Saturday, October 11, 2008

Positive Things About The Economic Crisis

My family, like this one - and like yours, I imagine - has been totally stressed out these passed few weeks worrying about this economic crisis.

But it occurred to me yesterday there are some positive things about this crisis. And I don't just mean snarky witticisms about jobs in the Depression. So here are some things to keep in mind that may, just may, cheer you up.

1. Would it be such a bad thing if this country didn't have quite so much money sloshing around and wasn't so obsessed with a quick buck? If we went back to a 1982 standard of living? Maybe we would all learn to make due with simpler things: a picnic in the park rather than a new big screen TV, Matchbox cars for kids rather than the latest electronic gadget, a game of baseball or hide and seek rather than expensive day camps, a drive to a motor lodge rather than a flight to Paris. Maybe having these simpler pleasures back in our lives might actually be a blessing.

2. Those who make bold moves in a time of crisis may make the most of it. Maybe now is the time to buy that suddenly affordable retirement lot, start that business, write that novel. Use a time of turbulence and change to take chances on ideas that seize the day.

3. Every economic change brings new economic opportunities. Some people may actually end up making more money than they have been. If you own a small business or work for yourself: how can you market to the new environment? What new services can you offer? If you work for a company: how can you make yourself unexpendable? How can you help your company thrive?

4. Some people will be in industries directly hit by this recession: finance, housing, retail, and find their incomes slashed no matter how hard they work. Some people will find themselves laid off and unable to find work. I went through that after the dot-com bust. A friend told me: just show up every day, from nine to five, at your desk, and work on it every day, and then go home and forget it. And eventually you will get through. And it worked. So my advice is: use this as a time to decide what you really want to...and need with your life. Then work at it with concentration every day, and go home and forget about it every night. And this too, shall pass.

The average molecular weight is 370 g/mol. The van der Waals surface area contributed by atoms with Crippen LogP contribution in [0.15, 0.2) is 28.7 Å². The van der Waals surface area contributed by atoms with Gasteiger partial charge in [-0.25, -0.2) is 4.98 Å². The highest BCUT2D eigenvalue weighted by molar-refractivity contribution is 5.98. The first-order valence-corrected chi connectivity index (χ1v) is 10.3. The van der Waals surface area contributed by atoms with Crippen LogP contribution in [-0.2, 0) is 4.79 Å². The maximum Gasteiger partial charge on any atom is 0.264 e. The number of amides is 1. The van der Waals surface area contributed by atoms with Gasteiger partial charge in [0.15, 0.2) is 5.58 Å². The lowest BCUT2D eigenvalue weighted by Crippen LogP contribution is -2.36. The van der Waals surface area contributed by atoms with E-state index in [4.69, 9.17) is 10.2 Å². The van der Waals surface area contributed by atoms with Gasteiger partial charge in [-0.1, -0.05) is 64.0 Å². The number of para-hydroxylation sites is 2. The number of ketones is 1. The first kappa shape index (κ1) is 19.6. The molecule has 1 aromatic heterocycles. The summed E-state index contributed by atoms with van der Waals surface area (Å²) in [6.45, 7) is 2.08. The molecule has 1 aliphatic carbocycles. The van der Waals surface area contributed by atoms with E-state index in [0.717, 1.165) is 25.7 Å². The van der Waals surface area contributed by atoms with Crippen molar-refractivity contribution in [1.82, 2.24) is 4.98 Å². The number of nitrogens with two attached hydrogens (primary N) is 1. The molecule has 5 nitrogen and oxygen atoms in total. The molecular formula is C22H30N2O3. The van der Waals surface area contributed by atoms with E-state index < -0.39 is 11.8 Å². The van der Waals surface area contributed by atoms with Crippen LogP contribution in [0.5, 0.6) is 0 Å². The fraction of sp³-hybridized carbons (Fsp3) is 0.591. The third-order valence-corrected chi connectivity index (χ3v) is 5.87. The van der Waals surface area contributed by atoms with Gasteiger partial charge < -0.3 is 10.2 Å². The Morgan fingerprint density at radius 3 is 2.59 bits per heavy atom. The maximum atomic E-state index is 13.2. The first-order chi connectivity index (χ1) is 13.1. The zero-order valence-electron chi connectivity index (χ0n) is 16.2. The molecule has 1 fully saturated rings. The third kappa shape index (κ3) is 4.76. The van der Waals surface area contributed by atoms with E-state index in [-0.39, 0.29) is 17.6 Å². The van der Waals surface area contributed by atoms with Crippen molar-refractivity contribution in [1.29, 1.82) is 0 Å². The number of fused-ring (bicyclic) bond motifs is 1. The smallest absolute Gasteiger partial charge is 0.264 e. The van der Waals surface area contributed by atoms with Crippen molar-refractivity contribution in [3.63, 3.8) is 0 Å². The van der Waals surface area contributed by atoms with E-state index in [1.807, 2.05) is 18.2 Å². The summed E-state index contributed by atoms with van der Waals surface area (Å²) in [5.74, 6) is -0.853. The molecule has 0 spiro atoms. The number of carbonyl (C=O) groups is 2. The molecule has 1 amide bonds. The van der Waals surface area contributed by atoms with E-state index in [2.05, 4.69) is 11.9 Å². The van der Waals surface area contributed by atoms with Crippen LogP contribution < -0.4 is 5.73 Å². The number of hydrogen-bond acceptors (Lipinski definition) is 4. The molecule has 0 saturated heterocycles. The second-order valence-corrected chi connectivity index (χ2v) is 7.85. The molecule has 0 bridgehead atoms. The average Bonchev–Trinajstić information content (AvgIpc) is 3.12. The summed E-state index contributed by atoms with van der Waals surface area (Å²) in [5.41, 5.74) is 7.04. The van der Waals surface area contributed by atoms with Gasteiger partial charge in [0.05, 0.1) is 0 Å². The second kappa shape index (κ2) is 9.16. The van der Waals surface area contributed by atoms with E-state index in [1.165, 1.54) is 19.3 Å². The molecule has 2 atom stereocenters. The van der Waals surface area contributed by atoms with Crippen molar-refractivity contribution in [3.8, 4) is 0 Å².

5. This crisis will be bad - maybe we'll see 8% unemployment next year, maybe as much as 10% - but it won't be a Great Depression with 25% unemployment. There are too many protections already in place: and the government is FINALLY doing something that will actually help, unlike the Depression. Something will also need to be done to help mortgage holders (though I want to know: why should people with underwater mortgages be the only ones to get relief? Haven't we ALL lost money, whether our mortgages were high or not?) And there will have to be new stimulus to the economy, cutting back of spending programs and increases in taxes. But once all that works through the system, we could restart our economic engine within a couple of years. I think enough is being done that we aren't talking, anymore, about losing a decade.

6. The next couple of years may be harder financially. But this is a time to remember what we have. We are still the richest nation in the world. Most of us will still have wonderful places to live, lively communities, loving families, amazing technology that lets us communicate and create like no generation before. And this country has two hundred fifty million amazing, talented, educated people who know how to create, discover, build, entertain, heal, educate, and minister to the world. Even if all of us have a little less wealth, nothing about who we are as a people is going away. Let's enjoy what we have and being alive. In every crisis, there is an opportunity to discover who we are and what we value. Let's use this time to find the value in our lives.

And let's not forget. Without this crisis, this might not have happened.

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